Elrohir took a sip of wine and stretched before the fire. It felt good to be home, but there had been little time to relax since their return and the day had been a momentous one – especially for Estel.
Estel – no, Aragorn – dropped into another chair, draining his own wine in a single gulp. He still looked stunned. “Aragorn, son of Arathorn,” he repeated to himself softly, savouring it. He shook his head and regarded Elladan and Elrohir with incredulity. “I still cannot believe it.”
“But you will always be Estel,” Elrohir reassured him. “Still our brother.”
Elladan nodded. “Aye. Aragorn, son of Arathorn – and Estel, son of Elrond.” He smiled. “There are few who can claim two names. You have earned them both, and I know you will live up to them.”
Aragorn looked down, twisting the ring that newly adorned his finger. “I wish I could have known him – my other father, I mean. Arathorn.”
“I wish you could have known him too – and I wish he could see you now,” Elrohir said softly. “He would have been so proud of you, and everything you did in Moria.”
“What – even getting lost and going off after those orcs?”
Elladan grinned. “He could be impetuous too. And it worked out for the best – you prevented them raising the alarm.”
Elrohir raised his goblet in salute to Est – Aragorn. “And for digging me out of that rock fall in Moria. You have my thanks, little brother.”
Elladan nodded sombrely. “You saved his life – and for that you have my thanks!”
Estel grinned. “What was I to do – leave you for the orcs?”
Elrohir frowned suddenly. “Yes, the orcs. I have strange half-memories of them there. I thought it must be a nightmare, but it seems too real for that – a nightmare would have faded by now, but this is still vivid.”
He missed the look that Elladan and Aragorn exchanged. “What do you remember?” Aragorn asked.
Elrohir frowned again as he tried to recall events. “I think – I woke up, I think, while I was still trapped under the rocks. I can remember pain and dizziness and confusion. I am not sure – nothing was clear. I may have imagined it, but it seemed very real. Orcs were coming. I could hear their feet tramping, their harsh voices coming nearer and nearer.” His voice dropped. “I could smell them. You were there, Estel, and I tried to warn you. And then –” Elrohir broke off, and shook his head. “No, that part must have been a dream, or rather a nightmare.”
He paused. “There were orcs,” he continued in a whisper. “I could feel their hands on me, holding me down. They were smothering and choking me.” He shuddered at the memory, and hesitated before continuing. “There was a sickly stench and the foul taste of their hands over my mouth … and I have never felt such terror or utter helplessness. I knew I was a prisoner in their hands.” He fell silent, remembering again the horror of the moment.
“I think I lost consciousness. When I came to my senses they were gone. You were there, Estel, and I was safe.” He sighed, shaking his head. “It makes no sense. If orcs had seized me like that, I would not be here now. And yet I cannot forget it. I have woken at night two or three times since then in a blind panic, remembering.” He shrugged. “It is nonsense, I know. Yet it felt so real.”
Aragorn was staring at him with a stricken expression. “Elrohir, I’m sorry!” he exclaimed.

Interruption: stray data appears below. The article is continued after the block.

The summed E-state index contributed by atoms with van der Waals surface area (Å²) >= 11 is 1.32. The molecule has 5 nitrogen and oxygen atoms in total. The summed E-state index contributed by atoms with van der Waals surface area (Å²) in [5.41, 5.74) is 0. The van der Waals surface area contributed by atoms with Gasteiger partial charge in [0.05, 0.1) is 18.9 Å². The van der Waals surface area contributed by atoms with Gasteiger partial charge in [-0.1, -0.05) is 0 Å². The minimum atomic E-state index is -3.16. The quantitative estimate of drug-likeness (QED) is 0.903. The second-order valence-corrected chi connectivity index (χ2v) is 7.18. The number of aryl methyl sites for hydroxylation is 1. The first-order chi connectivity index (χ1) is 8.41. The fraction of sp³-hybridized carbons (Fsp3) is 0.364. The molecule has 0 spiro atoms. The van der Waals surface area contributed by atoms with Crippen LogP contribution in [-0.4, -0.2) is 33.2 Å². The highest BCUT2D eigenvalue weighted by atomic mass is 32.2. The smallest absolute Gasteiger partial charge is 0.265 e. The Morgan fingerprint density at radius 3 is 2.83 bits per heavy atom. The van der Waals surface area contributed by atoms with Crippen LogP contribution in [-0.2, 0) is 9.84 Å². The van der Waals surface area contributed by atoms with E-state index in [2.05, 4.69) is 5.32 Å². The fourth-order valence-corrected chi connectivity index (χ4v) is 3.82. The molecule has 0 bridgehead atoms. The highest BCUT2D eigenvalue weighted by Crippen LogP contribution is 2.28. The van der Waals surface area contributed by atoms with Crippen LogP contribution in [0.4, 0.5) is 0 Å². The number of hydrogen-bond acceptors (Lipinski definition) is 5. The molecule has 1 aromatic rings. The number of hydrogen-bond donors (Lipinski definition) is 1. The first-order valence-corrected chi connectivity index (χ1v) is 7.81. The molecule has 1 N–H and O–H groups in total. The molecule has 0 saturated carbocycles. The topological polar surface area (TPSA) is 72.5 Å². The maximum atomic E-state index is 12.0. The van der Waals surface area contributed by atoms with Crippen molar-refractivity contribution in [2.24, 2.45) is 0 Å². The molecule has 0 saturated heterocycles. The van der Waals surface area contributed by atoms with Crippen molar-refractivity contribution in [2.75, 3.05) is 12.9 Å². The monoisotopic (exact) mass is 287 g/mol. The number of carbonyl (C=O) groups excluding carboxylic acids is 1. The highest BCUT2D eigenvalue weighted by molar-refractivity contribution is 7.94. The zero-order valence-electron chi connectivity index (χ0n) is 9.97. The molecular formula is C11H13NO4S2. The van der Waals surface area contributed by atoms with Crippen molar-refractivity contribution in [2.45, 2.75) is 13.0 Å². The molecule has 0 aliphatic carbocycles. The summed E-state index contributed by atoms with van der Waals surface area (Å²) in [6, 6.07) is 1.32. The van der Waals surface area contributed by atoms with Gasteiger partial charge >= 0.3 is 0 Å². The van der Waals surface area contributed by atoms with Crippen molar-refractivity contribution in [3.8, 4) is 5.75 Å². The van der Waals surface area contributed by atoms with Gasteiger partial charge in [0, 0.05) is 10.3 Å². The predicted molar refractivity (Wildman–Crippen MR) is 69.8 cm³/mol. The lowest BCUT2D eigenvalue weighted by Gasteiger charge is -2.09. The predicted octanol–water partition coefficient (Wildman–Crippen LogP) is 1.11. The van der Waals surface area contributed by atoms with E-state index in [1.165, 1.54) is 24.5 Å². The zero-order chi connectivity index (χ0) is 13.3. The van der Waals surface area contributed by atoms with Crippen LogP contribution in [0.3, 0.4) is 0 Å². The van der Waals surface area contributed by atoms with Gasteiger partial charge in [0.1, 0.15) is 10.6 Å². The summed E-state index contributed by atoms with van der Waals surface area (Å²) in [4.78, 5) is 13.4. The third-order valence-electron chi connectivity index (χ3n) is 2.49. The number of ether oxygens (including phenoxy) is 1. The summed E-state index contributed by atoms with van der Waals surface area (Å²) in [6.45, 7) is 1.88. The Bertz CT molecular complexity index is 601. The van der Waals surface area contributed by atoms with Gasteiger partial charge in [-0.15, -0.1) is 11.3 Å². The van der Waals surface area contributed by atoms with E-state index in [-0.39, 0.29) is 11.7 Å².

“Sorry? Why? You are not to blame for my nightmares, little brother. You dug me out.”
“No, but … ” Aragorn swallowed. “It was me,” he whispered. “It was me. You were right – there were orcs coming. You were moaning, and trying to warn me to run – you wanted me to leave you there and save myself! They would have heard you, so I did the only thing I could think of. I had some of that paste we use to calm nervous horses, so I put a little in my hand and held it to your mouth and nose so you had to breathe it in. It was the only way I could think of to keep you quiet!”
Elrohir stared at him, lost for words. He did not know whether to be relieved at his narrow escape, indignant at his undignified treatment at Est – Aragorn’s – hands, or proud of his brother’s courage, resourcefulness and swift action. Regrettably, indignation won. “Horse tranquiliser?” he asked at last. “You drugged me with horse tranquiliser?”
“Be fair, little brother – he had no choice!” Elladan pointed out.
Elrohir transferred his glare to his twin. “You knew about this?” he demanded.
“Estel told me later. It was unorthodox, but it worked. And if the orcs had found you …” Elladan’s voice trailed off. “Well, thanks to Estel they did not.” He gave a sudden grin, breaking the tension. “I always said you smell like an orc at times, Estel – now I am proved right!”
“Elrohir, I am so sorry,” Aragorn said again, ignoring Elladan. “I had no idea you remembered any of it. No wonder it gave you nightmares! And then, when the orc stepped on you …”
“What?” Elrohir and Elladan demanded together.
Aragorn stared at his brothers, his eyes widening. “Oh – I never told you about that part, did I?”
“I do not think I want to know,” Elrohir said flatly with a faint shudder. “Thank you – I think.” He shook his head, but then leaned forward to ruffle Aragorn’s hair. “You have done great deeds, little brother. Perhaps one day you will be as famous as Beren!”
Elladan laughed. “If he is Beren, then who is Huan?”
“More to the point, who is Lúthien?” Aragorn asked lightly. He stood and stretched, glancing at the long shadows that lay outside. “I am going for a walk before supper – it is a beautiful evening. I will see you later.”
Singing softly to himself, Aragorn stepped out onto the terrace and went down into the gardens.
‘At the hour of sunset Aragorn walked alone in the woods, and his heart was high within him.’ (LOTR, Appendix A, "The Tale of Aragorn and Arwen")Stories > Jay's Quick List > First > Previous